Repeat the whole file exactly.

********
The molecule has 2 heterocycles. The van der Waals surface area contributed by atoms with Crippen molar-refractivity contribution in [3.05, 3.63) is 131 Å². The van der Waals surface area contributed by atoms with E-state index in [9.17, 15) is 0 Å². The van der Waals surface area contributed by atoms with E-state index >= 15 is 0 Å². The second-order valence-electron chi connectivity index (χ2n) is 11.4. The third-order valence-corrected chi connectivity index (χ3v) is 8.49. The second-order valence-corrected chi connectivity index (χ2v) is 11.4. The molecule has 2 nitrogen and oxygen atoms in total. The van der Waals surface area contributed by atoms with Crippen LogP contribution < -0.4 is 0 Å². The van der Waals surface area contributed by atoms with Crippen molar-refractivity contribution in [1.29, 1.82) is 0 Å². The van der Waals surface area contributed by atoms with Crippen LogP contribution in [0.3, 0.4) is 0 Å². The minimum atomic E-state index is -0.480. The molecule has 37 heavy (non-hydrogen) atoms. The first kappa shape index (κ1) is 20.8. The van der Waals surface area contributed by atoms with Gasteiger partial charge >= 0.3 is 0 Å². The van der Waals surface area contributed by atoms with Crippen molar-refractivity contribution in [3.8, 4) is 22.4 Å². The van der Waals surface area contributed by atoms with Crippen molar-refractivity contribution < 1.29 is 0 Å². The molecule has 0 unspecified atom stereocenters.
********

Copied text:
The molecule has 2 heterocycles. The van der Waals surface area contributed by atoms with Crippen molar-refractivity contribution in [3.05, 3.63) is 131 Å². The van der Waals surface area contributed by atoms with E-state index in [9.17, 15) is 0 Å². The van der Waals surface area contributed by atoms with E-state index >= 15 is 0 Å². The second-order valence-electron chi connectivity index (χ2n) is 11.4. The third-order valence-corrected chi connectivity index (χ3v) is 8.49. The second-order valence-corrected chi connectivity index (χ2v) is 11.4. The molecule has 2 nitrogen and oxygen atoms in total. The van der Waals surface area contributed by atoms with Crippen LogP contribution < -0.4 is 0 Å². The van der Waals surface area contributed by atoms with Crippen molar-refractivity contribution in [1.29, 1.82) is 0 Å². The van der Waals surface area contributed by atoms with Crippen LogP contribution in [0.3, 0.4) is 0 Å². The minimum atomic E-state index is -0.480. The molecule has 37 heavy (non-hydrogen) atoms. The first kappa shape index (κ1) is 20.8. The van der Waals surface area contributed by atoms with Gasteiger partial charge >= 0.3 is 0 Å². The van der Waals surface area contributed by atoms with Crippen molar-refractivity contribution in [3.8, 4) is 22.4 Å². The van der Waals surface area contributed by atoms with Crippen molar-refractivity contribution < 1.29 is 0 Å². The molecule has 0 unspecified atom stereocenters.